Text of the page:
John Marshall and Roger Taney
2 Chief Justices
John Marshall was a….
Federalist turned Democrat
Taney was a…
More importantly, Taney advocated….
Marbury V. Madison
Midnight appointee of the Adams administration and someone sued for commission. Chief Justice Marshall said the law that gave the courts the power to rule over this issue was unconstitutional. Established judicial review: Supreme Court is the ultimate interpreter of constitution
Marbury v. Madison established this.
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Fletcher v. Peck
In the Yazoo Land Fraud, Georgia claimed a bunch of land from the Louisiana Purchase that it had no right to claim. Georgia then sold the land to speculators who sold it to farmers. The Federal government stepped in and takes back the land and tells Georgia to give back the money but the money will just end up with the speculators and not the farmers. The Federal government says that the farmers must be paid. This was asserting federal power over state power.
Fletcher v. Peck
Supreme Court case which protected property rights and asserted the right to invalidate state laws in conflict with the Constitution
Fletcher v. Peck protected these rights and asserted the right to invalidate state laws in conflict with the Constitution
Martin v. Hunter’s Lessee
The Court’s ruling rejected “compact theory,” the idea that the states were equally sovereign to the federal government. This ruling was significant because it enforced the rights of the Supreme Court, which held appellate jurisdiction over state courts.
rights of the Supreme Court
Martin v. Hunter’s Lessee enforced the rights of this, which held appellate jurisdiction over state ones.
McCulloch v. Maryland
State was trying to tax the national bank and Supreme Court ruled that federal law was stronger than the state law.
Only federal government has power to tax
McCulloch v. Maryland said that…
Dartmouth v. Woodward
Supreme Court case which protected contracts and businesses from state control and allowed future corporations to escape public control
contracts and businesses
Dartmouth v. Woodward protected these from state control and allowed future corporations to escape public control
Gibbons v. Ogden
This case involved New York trying to grant a monopoly on waterborne trade between New York and New Jersey. Judge Marshal, of the Supreme Court, sternly reminded the state of New York that the Constitution gives Congress alone the control of interstate commerce. Marshall’s decision, in 1824, was a major blow on states’ rights
Gibbons v. Ogden involved New York trying to grant a monopoly on waterborne trade between New York and New Jersey. Judge Marshall, of the Supreme Court, sternly reminded the state of New York that the Constitution gives Congress alone the control of this. Marshall’s decision, in 1824, was a major blow on states’ rights
Cohens v. Virginia
Man found guilty of selling illegal lottery tickets and convicted, but taken to supreme court, and Marshall asserted right of Supreme Court to review decisions of state supreme court decisions.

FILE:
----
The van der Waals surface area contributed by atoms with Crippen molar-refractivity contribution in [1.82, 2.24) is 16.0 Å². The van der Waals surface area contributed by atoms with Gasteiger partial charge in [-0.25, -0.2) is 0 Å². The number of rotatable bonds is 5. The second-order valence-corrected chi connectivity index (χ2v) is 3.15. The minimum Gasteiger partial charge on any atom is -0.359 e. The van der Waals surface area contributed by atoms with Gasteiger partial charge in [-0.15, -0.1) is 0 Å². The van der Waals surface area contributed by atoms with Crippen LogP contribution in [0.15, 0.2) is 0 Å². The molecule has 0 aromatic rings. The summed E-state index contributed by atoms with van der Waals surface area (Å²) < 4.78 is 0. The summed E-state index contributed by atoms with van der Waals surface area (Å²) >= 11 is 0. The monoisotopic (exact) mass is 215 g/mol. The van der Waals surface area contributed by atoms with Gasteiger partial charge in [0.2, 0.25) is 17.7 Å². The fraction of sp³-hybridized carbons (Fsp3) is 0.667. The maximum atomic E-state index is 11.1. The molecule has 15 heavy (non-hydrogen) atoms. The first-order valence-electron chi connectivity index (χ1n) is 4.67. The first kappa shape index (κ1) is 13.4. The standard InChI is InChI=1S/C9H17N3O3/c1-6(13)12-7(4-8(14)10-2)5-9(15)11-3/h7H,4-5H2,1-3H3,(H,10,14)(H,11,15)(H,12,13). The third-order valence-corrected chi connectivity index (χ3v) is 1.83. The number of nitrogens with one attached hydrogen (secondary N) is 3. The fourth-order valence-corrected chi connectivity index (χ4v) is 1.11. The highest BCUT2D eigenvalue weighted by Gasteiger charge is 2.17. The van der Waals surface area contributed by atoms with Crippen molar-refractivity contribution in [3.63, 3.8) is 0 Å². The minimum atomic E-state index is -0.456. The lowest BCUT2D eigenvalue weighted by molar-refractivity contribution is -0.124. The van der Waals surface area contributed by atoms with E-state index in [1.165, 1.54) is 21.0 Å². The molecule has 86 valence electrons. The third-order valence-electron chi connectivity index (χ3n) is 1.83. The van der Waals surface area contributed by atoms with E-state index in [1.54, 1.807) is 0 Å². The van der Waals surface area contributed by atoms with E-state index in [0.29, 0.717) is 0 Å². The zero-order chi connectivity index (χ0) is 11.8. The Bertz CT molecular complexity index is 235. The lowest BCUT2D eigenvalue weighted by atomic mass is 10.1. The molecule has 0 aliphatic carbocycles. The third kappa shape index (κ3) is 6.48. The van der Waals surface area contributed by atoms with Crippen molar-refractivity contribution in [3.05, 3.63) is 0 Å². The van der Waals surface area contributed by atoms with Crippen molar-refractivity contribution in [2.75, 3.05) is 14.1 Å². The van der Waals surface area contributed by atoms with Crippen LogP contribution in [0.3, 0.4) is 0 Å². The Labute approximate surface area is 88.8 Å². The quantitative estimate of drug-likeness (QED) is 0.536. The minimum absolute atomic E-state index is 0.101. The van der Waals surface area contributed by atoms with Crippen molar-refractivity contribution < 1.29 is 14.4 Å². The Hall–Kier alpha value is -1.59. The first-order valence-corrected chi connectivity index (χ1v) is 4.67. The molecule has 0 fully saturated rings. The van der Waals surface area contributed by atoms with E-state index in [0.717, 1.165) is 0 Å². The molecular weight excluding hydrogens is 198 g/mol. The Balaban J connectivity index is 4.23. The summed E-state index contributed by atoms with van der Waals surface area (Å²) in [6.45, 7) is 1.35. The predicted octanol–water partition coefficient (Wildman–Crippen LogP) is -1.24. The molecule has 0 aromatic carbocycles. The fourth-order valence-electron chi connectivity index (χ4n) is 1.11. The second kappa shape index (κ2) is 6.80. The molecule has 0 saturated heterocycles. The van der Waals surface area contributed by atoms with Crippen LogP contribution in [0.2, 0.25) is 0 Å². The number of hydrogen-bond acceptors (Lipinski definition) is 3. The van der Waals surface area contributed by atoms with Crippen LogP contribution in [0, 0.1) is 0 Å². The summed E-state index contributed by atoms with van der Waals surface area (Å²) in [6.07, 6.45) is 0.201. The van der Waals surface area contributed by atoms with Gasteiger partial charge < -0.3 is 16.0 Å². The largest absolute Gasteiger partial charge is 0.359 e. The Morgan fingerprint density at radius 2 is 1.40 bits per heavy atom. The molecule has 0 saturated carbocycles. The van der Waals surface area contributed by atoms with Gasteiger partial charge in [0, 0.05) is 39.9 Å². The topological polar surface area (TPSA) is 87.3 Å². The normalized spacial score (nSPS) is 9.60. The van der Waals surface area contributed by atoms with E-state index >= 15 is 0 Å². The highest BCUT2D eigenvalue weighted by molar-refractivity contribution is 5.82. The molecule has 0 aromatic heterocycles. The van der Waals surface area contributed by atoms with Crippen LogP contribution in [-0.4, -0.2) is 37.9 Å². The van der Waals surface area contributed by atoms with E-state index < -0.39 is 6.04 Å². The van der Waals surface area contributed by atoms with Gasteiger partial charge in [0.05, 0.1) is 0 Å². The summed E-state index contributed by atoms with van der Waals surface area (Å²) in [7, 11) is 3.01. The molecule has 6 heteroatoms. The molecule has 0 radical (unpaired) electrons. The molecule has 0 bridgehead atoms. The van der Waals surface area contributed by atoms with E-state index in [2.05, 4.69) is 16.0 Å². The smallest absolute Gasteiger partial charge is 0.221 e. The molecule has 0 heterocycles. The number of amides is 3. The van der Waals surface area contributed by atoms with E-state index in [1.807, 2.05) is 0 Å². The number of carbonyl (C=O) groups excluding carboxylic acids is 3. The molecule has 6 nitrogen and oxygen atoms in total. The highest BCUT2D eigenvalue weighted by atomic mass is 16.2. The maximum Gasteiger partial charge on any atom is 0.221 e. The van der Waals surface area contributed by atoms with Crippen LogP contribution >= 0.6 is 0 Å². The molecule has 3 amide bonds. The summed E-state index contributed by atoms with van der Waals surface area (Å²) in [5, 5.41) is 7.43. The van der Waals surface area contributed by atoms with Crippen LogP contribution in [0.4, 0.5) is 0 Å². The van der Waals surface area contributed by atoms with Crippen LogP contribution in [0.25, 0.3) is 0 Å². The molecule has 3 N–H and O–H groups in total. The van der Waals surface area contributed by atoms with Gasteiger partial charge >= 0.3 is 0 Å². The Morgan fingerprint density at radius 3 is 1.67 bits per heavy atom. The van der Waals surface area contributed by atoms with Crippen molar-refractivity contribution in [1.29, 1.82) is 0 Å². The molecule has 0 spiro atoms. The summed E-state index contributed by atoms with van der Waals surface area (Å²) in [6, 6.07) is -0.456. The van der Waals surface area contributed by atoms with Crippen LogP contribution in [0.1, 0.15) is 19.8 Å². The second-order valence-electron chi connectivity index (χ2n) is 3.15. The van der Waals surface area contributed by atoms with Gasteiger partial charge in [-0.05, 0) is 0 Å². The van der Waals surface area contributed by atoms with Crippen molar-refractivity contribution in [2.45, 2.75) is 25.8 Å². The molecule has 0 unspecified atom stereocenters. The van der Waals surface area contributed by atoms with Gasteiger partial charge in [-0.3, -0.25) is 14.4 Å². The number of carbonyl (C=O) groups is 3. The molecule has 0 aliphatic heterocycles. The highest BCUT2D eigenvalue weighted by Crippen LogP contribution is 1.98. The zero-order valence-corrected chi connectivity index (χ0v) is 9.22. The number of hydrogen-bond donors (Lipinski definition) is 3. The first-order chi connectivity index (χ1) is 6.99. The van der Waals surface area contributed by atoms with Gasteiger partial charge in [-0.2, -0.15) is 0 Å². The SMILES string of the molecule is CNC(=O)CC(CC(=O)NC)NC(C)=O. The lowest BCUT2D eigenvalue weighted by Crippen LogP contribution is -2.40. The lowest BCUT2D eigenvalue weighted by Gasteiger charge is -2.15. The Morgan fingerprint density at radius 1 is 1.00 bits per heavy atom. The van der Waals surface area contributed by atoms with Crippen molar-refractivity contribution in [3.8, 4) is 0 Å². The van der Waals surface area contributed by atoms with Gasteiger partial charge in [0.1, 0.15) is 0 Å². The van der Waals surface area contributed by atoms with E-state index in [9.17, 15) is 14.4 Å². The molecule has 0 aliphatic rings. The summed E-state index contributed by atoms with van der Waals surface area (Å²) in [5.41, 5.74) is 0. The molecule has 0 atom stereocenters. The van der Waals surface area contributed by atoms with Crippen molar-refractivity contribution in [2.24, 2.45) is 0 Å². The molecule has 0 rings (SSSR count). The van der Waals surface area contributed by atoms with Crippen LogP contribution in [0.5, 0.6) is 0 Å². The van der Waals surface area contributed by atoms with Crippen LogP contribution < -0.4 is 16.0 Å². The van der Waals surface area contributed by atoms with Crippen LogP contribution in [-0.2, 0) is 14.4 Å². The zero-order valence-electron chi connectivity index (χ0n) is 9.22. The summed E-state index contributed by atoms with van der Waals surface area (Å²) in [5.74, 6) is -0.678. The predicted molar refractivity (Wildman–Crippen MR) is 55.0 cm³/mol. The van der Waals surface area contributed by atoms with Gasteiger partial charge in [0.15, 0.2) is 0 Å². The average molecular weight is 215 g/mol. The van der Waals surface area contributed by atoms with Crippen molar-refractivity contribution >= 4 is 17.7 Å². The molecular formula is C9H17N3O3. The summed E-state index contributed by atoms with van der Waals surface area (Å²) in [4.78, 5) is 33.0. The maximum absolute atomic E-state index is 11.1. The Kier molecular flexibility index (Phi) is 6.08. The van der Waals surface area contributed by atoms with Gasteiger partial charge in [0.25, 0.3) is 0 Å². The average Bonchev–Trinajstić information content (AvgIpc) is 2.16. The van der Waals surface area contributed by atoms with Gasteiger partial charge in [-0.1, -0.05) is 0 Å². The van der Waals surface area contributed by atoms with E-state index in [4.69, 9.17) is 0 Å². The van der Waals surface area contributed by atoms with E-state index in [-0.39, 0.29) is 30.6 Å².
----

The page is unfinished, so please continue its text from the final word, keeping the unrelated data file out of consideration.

state supreme court decisions
Cohens v. Virginia asserted right of Supreme Court to review decisions of these.
Cherokee Nation v. Georgia
Marshall ruled that the an indian tribe had “an unquestionable right” to their lands, but they were “not a foreign state, in the sense of the Constitution” but rather a “domestic, dependent nation” and so could not sue in a United States court over Georgia’s voiding their right to self-rule. Was a blow to the the Indian case, it cast doubt on the constitutionality of Indian Removal Act.
Indian Removal Act
Cherokee Nation v. Georgia cast doubt on the constitutionality of this.
Worcester v. Georgia
Supreme Court Decision – Indians were entitled to federal protection from the actions of state governments which would infringe on the tribe’s sovereignty –
Jackson did this to Worcester v. Georgia
Barron v. Baltimore
The 1833 Supreme Court Decision holding that the Bill of Rights restrained only the national government, not the states and cities.
Bill of Rights
Barron v. Baltimore held that this restrained only the national government, not the states and cities.
Marbury V. Madison, Fletcher v. Peck, Martin v. Hunter’s Lessee, McCulloch v. Maryland, Dartmouth v. Woodward, Gibbons v. Ogden, Cohens v. Virginia, Cherokee Nation v. Georgia, Worcester v. Georgia, Barron v. Baltimore
10 Marshall Court Cases
Spanish slave vessel. Slaves heading to Cuba seized the ship from its crew in 1839 and tried to return to Africa, but the United States seized the ship and, through a supreme court case, freed the slaves.
Strader v. Graham
Case in which supreme court rules that it will defer to state Supreme Court decisions concerning slavery
state Supreme Court decisions
Strader v. Graham said that the Supreme Court will refer to….for slavery
A Missouri slave sued for his freedom, claiming that his four year stay in the northern portion of the Louisiana Territory made free land by the Missouri Compromise had made him a free man. The U.S, Supreme Court decided he couldn’t sue in federal court because he was property, not a citizen.
Ableman v. Booth
Held that state courts cannot issue rulings that contradict the decisions of federal courts, overturning a decision by the Supreme Court of Wisconsin. For example, it is illegal for state officials to interfere with the work of U.S. Marshals acting under federal laws.
Ableman v. Booth held that state courts cannot issue rulings that contradict the decisions of these, overturning a decision by the Supreme Court of Wisconsin. For example, it is illegal for state officials to interfere with the work of U.S. Marshals acting under federal laws.
Amistad, Dred Scott, Ableman v. Booth, Strader v. Graham
4 Taney Court Cases